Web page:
After two years of heightened resistance against macho violence in Mexico, the mothers of victims of feminicides and forced disappearances took the bold step of occupying the National Human Rights Commission (CNDH in Spanish) in Mexico City.
The mothers had met with CNDH Director Rosario Piedra Ibarra in their quest for justice, but according to a story in Desinformémonos, the meeting was held in vain. Before stating their intention to call for takeovers of CNDH headquarters in states throughout the country, they announced that “The head of this commission hasn’t paid us the least bit of attention.” Feminist groups and collectives immediately arrived to occupy the offices located at República de Cuba 60 in the downtown area, where they set up a collection center for food, clothing, water and school supplies.
Radio Zapatista and Voices in Movement report that “Overtaking the facilities was done by women of all ages, children, and some male relatives of the older women. When they arrived, they could not believe what they found in the cupboards of the CNDH: fine cuts of meat, ice cream buckets, cans of mushrooms from Zamora, imported sugar, and high-end vegetables and fruit. The family members (who are also victims), have not eaten food like this in years because their expenses go towards transportation and other extra costs in the search for justice. Economically, they have spent all their savings but more importantly they are emotionally worn out.…”
Among the women seeking justice is “Flor, a street artist who supports the feminist collective, and every night delights their eyes with her fire show and juggling. The women at the shelter do not want money and are not part of a political party. Their daughters were killed, raped and disappeared. They want justice. Justice that has been denied to them for years.”
One of the groups involved in the takeover is the Black Block, which has taken a stand on the roof of the building. A member of the group, Anda Lucha, informs us that when eleven women are killed every day and protests fall on deaf ears, people tend to take more extreme measures. On September 4, 2020, the mothers, sisters and friends of the victims of gender violence took over the CNDH in Mexico City to protest against the apathy surrounding their kidnappings, murders, abuses and disappearances. For almost two weeks they have held forth at the space now known as the Occupied Refuge Shelter “Not One Less.” Dozens of women from all over Mexico have arrived with a wide variety of demands.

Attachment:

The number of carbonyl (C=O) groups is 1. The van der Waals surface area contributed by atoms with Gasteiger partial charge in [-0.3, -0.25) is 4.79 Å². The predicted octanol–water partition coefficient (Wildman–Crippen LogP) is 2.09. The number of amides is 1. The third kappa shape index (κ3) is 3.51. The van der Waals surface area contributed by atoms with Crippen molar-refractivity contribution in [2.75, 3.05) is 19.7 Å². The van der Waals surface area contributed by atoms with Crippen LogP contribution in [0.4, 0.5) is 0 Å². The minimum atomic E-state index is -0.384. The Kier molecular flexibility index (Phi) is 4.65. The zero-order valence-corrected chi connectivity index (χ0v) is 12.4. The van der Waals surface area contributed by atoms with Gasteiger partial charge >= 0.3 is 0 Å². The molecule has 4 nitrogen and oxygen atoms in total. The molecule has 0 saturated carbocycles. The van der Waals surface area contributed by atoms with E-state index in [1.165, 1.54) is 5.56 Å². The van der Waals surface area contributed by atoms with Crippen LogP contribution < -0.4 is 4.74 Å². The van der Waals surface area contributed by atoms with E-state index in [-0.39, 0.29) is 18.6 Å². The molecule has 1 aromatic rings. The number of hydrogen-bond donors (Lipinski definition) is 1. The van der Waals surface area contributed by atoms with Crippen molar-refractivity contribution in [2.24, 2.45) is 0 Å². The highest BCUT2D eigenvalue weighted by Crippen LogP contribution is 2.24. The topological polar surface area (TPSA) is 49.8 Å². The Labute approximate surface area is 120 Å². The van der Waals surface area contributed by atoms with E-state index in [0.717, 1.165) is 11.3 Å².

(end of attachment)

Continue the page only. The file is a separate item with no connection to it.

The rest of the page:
CNDH takeovers, along with marches and other forms of protest, have taken place in more than ten states in the country, including Sonora, Chihuahua, Nayarit, Jalisco (Guadalajara), Yucatán, Michoacán, Veracruz, Aguascalientes, Puebla, Guerrero (Acapulco and Chilpancingo) Chiapas, and Oaxaca with rebellious art splashed on the walls of the occupied buildings. The criminalization of the struggle in most commercial news media and the police repression have been heavy.
In Ecatepec, Mexican State, for example, women were beaten, sprayed with fire extinguishers, threatened and arrested. According to a statement sent out by Manada Periférica, police agents arrested 17 persons, including 6 under-aged children. Some of the women shouted out that the cops had their badges covered up and that they were taking them away in unmarked cars. According to an article published in It’s Going Down,
“The women confirm that the seizure of the building of the Human Rights Commission of Mexico State, is a ‘response to the lack of attention, commitment and justice from the State for victims’ to continued femicide and patriarchal violence. Later in the day, in response to the State repression early in the morning, a group of women returned to the human rights building that was evicted, setting it on fire.”
A group of women, girls and grandmothers from the indigenous NaSavi, Me ?pháá, Nahua, Ñamnkué, Mestiza and Afro-Mexican communities on behalf of (CIPOG-EZ) from the state of Guerrero visited the occupied #NotOneLess space in the former CNDH to express their solitary and denounce the feminicides that occur in their communities. Their statement:
“We want to say to women who are struggling all over the world and to those who decided a few days ago to take over this building that supposedly represents the defense of Human Rights in this country that we as indigenous peoples have a great respect for your struggle, and we also know what it means to be ignored as we suffer, what it means to be killed and displaced without anyone caring, as if we weren’t people, as if we weren’t worth a thing. If we live or die, it doesn’t matter. Nobody sees it, nobody hears about it. They can walk right over us and keep right on going. Our poverty, our misery, our death represents, at the most, a disturbance for so-called capitalist progress.
Comrades, you are a great example that life does matter, and that it is necessary to do whatever has to be done to defend it. You are an example that, even though most people say just the opposite, it is and always will be our duty to condemn injustice and struggle for life.” #zapatistas #indigena
On September 15, when the president of Mexico and high officials in other states habitually give el Grito, to celebrate the Independence of Mexico, this year there were several “anti-gritas”, or shout outs of “Not one more. Not one more. Not one more woman killed,” accompanied by music.
Desinformémonos reports that at the Occupied Shelter “Not One Less” in Mexico City, the mothers of victims of macho violence and disappearances, and the feminist collectives that accompany them joined in singing the “Song without Fear” by Vivir Quintana.
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